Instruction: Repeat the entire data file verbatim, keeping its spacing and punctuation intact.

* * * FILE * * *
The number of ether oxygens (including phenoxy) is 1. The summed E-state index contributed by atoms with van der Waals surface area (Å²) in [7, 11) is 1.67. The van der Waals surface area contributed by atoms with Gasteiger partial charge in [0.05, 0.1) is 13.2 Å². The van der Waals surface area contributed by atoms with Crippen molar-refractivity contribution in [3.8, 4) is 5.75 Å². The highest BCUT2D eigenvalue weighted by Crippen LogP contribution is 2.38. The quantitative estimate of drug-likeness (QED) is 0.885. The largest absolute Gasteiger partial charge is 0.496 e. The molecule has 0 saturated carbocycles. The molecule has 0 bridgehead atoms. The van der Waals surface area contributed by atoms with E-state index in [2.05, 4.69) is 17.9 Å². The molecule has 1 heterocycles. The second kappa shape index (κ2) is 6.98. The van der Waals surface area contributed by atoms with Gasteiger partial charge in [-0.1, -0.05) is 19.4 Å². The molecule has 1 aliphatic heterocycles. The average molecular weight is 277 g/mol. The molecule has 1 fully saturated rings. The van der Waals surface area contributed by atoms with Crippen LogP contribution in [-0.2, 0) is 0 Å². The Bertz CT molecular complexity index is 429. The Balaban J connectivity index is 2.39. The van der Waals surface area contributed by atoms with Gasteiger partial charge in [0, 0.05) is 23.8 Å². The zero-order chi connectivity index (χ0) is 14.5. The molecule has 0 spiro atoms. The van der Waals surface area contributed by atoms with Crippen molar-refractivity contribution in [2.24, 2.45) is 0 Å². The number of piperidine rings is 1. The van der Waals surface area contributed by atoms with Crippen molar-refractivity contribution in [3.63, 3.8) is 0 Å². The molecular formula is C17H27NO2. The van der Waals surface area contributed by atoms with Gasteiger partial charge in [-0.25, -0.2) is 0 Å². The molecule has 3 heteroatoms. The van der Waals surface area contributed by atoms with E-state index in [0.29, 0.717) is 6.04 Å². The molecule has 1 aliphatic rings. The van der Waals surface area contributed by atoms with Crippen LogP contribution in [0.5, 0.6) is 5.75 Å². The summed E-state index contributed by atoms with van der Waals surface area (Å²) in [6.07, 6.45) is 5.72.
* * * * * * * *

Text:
The number of ether oxygens (including phenoxy) is 1. The summed E-state index contributed by atoms with van der Waals surface area (Å²) in [7, 11) is 1.67. The van der Waals surface area contributed by atoms with Gasteiger partial charge in [0.05, 0.1) is 13.2 Å². The van der Waals surface area contributed by atoms with Crippen molar-refractivity contribution in [3.8, 4) is 5.75 Å². The highest BCUT2D eigenvalue weighted by Crippen LogP contribution is 2.38. The quantitative estimate of drug-likeness (QED) is 0.885. The largest absolute Gasteiger partial charge is 0.496 e. The molecule has 0 saturated carbocycles. The molecule has 0 bridgehead atoms. The van der Waals surface area contributed by atoms with E-state index in [2.05, 4.69) is 17.9 Å². The molecule has 1 heterocycles. The second kappa shape index (κ2) is 6.98. The van der Waals surface area contributed by atoms with Gasteiger partial charge in [-0.1, -0.05) is 19.4 Å². The molecule has 1 aliphatic heterocycles. The average molecular weight is 277 g/mol. The molecule has 1 fully saturated rings. The van der Waals surface area contributed by atoms with Crippen LogP contribution in [-0.2, 0) is 0 Å². The Bertz CT molecular complexity index is 429. The Balaban J connectivity index is 2.39. The van der Waals surface area contributed by atoms with Gasteiger partial charge in [0, 0.05) is 23.8 Å². The zero-order chi connectivity index (χ0) is 14.5. The molecule has 0 spiro atoms. The van der Waals surface area contributed by atoms with Crippen molar-refractivity contribution in [2.24, 2.45) is 0 Å². The number of piperidine rings is 1. The van der Waals surface area contributed by atoms with Crippen molar-refractivity contribution in [3.63, 3.8) is 0 Å². The molecular formula is C17H27NO2. The van der Waals surface area contributed by atoms with Gasteiger partial charge in [-0.25, -0.2) is 0 Å². The molecule has 3 heteroatoms. The van der Waals surface area contributed by atoms with E-state index in [0.29, 0.717) is 6.04 Å². The molecule has 1 aliphatic rings. The van der Waals surface area contributed by atoms with Crippen LogP contribution in [0.5, 0.6) is 5.75 Å². The summed E-state index contributed by atoms with van der Waals surface area (Å²) in [6.07, 6.45) is 5.72.